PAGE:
… number 1
fter years of swallowing metal in Stalingrad during WWII, it seems the Russians never forgot what non-stop bombing can do to a city and a people. They dusted off that lesson during both wars in Chechnya. But this time, they dropped the bombs… with more falling on Grozny than on Stalingrad under the Nazis.
When I was in the capital of the prickly republic – not long after the bombs stopped – the city was falling away like chunks of leprous flesh. Buildings gaped, craters cupped oily water, people scampered and victorious troops traded in the eternal currency of war – bodies, souls, bribes and sedatives.
Grozny is my number one hell hole. And I’m not the only one who believes it has a hellish quality; in Russian the word “grozny” means “terrible”.
It is where:
- Battle-scarred Chechens are frightened to teeth-chattering at check stops manned by Russian troops.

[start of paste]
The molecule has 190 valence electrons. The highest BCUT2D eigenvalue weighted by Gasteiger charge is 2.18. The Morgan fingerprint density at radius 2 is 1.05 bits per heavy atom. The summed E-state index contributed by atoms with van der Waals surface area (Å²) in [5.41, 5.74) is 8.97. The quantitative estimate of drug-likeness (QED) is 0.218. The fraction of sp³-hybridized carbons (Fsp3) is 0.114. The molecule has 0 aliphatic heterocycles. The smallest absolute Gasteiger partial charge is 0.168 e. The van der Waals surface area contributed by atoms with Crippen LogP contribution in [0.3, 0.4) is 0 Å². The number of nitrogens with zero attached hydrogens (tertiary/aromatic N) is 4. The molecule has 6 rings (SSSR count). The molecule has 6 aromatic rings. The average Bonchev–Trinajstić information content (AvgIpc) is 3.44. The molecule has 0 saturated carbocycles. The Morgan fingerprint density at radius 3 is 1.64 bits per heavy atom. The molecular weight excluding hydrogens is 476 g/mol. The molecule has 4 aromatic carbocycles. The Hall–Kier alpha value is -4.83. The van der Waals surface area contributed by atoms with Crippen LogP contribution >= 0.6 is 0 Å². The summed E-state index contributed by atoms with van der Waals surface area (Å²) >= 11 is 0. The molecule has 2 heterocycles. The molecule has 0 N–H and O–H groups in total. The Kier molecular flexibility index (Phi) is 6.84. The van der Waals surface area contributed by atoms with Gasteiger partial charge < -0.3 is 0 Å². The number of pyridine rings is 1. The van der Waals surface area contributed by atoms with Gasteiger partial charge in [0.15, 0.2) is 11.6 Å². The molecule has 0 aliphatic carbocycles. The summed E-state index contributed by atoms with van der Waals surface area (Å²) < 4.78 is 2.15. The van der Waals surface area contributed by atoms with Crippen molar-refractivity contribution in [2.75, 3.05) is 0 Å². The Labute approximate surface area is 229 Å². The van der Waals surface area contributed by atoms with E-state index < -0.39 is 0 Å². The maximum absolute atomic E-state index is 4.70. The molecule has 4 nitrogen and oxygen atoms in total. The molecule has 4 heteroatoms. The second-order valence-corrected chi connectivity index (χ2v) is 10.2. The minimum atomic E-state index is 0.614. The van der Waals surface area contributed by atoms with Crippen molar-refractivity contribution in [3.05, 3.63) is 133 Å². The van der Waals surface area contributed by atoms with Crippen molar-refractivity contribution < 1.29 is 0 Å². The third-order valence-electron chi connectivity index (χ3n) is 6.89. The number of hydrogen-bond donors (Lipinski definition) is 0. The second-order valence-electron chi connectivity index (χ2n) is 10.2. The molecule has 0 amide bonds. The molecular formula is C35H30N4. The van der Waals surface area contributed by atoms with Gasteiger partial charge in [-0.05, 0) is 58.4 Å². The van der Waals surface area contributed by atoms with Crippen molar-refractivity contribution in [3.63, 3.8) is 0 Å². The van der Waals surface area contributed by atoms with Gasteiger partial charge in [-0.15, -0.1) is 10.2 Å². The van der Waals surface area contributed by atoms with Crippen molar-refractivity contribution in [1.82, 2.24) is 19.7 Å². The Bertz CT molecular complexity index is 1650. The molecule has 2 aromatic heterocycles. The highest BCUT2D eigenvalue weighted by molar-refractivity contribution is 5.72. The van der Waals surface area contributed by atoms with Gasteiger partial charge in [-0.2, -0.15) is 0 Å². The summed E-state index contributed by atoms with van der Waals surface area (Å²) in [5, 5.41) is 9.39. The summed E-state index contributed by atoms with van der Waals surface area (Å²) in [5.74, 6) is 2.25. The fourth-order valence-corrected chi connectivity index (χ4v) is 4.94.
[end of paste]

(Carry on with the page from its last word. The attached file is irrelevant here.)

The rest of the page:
- At the maternity hospital a nurse runs into the street pleading for someone with the same blood type as a hemorrhaging mother-to-be.
- Russian soldiers throw concrete from the roof of a bombed-out shell onto passing cars, pointing their guns at those who stop.
- Sparse city traffic slows to a stop as tanks lurch down the road and sappers scour the ditches for IEDs.
- There’s a sightless mural of a mother and child on the side of a crumbling six story building – the eyes peppered to dust by small arms fire.
- Mute people live with wide eyes; abrupt; always moving.
- Educated people talk at supper of who will die tomorrow for the sake of vengeance, a blood feud or necessity.
…dust to dust…